William Thomas Gaddis is regarded as one of the most brilliant and difficult American writers of the twentieth century, the creator of works that are extraordinarily complex in design, language, and vision.
After graduating from Harvard University Gaddis lived in Latin America, Europe, and North Africa between 1947 and 1955, and he was a freelance speech writer and screenwriter between 1956 and 1970. He received grants from the National Endowment for the Arts, the Guggenheim Foundation, and the MacArthur Foundation as well as several prestigious awards, including the 1976 and 1994 National Book Awards for fiction.
The Recognitions, nearly one thousand pages in length and dealing “with such matters as art forgery, counterfeiting, false religious rhetoric, ambidextrous sexuality, the fraudulence of political life, and the masquerades of intellectual and artistic society,” is a Menippean satire on the entire modern world. The largely comic novel is encyclopedic, dense in style as well as content, and it has little traditional plot. There are fifty characters whose lives—their pasts and presents, as well as their anticipated conversations—cross and parallel one another. The story, which covers a thirty-year period, takes place in France, Italy, Spain, New York, and New England.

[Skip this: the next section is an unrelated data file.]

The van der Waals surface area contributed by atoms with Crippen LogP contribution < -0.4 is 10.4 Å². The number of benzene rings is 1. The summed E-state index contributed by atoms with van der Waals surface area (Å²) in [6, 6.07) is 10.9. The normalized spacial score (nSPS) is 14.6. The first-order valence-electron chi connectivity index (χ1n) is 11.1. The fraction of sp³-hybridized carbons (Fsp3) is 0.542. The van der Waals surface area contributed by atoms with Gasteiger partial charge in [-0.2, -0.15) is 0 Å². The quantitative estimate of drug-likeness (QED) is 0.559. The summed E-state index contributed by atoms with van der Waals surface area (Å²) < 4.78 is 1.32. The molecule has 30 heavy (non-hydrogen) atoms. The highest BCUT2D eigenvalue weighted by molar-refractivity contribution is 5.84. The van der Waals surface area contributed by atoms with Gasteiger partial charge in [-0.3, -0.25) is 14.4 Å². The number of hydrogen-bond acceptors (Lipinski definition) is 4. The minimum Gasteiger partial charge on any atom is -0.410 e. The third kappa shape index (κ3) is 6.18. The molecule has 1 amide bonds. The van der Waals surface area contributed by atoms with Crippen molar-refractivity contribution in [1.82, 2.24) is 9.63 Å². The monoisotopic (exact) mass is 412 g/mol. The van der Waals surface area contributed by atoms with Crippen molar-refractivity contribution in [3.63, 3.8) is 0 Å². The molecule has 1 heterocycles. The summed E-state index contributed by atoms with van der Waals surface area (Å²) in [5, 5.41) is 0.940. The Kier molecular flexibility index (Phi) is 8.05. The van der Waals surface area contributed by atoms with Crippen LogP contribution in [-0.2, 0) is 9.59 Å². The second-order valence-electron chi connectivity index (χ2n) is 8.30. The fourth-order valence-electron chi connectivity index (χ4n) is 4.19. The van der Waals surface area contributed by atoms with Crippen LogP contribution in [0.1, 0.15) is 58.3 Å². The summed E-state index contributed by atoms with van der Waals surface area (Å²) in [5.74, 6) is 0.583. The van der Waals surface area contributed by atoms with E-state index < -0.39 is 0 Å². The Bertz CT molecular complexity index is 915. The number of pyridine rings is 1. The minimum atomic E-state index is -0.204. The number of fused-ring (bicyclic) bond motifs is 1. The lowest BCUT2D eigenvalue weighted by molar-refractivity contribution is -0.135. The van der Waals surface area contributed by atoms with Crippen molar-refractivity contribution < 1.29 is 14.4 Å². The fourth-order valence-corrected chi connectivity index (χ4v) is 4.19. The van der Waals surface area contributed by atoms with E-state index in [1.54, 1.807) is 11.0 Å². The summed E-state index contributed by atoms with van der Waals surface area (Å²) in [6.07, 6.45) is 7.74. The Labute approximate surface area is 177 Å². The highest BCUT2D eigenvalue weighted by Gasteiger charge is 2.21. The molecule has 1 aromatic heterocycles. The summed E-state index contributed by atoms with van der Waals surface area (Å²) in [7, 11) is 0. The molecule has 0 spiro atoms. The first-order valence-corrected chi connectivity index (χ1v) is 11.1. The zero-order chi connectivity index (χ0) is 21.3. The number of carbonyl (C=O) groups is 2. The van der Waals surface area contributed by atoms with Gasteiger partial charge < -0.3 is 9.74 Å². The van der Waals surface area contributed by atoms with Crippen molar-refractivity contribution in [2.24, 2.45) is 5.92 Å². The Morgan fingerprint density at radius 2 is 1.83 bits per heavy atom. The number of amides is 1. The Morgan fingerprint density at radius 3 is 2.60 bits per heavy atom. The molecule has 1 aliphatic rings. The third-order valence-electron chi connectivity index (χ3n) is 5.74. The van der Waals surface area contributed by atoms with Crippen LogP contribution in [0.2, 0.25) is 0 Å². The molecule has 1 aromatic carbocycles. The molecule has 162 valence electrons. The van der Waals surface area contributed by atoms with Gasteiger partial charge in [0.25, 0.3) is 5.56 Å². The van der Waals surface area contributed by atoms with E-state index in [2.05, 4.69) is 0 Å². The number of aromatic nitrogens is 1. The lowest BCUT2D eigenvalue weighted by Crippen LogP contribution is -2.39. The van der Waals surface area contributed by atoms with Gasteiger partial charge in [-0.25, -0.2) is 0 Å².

The central figure, Wyatt Gwyon, rejects his father’s calling as clergyman and instead becomes an artist. Wyatt’s efforts at understanding art in relation to life and true art in relation to counterfeit art involve discoveries regarding the shams and counterfeits of modern life. At the end of his pilgrimage he experiences an epiphany at a Spanish monastery, realizing that art and the preoccupations of the ordinary life are human structures created to save human beings from ultimate chaos. It is during this great spiritual and creative experience that Wyatt gains a recognition of the unity of all living and nonliving things and extends himself beyond the temporal and artistic to a sense of the intermingling of life and death.
(The entire section is 854 words.)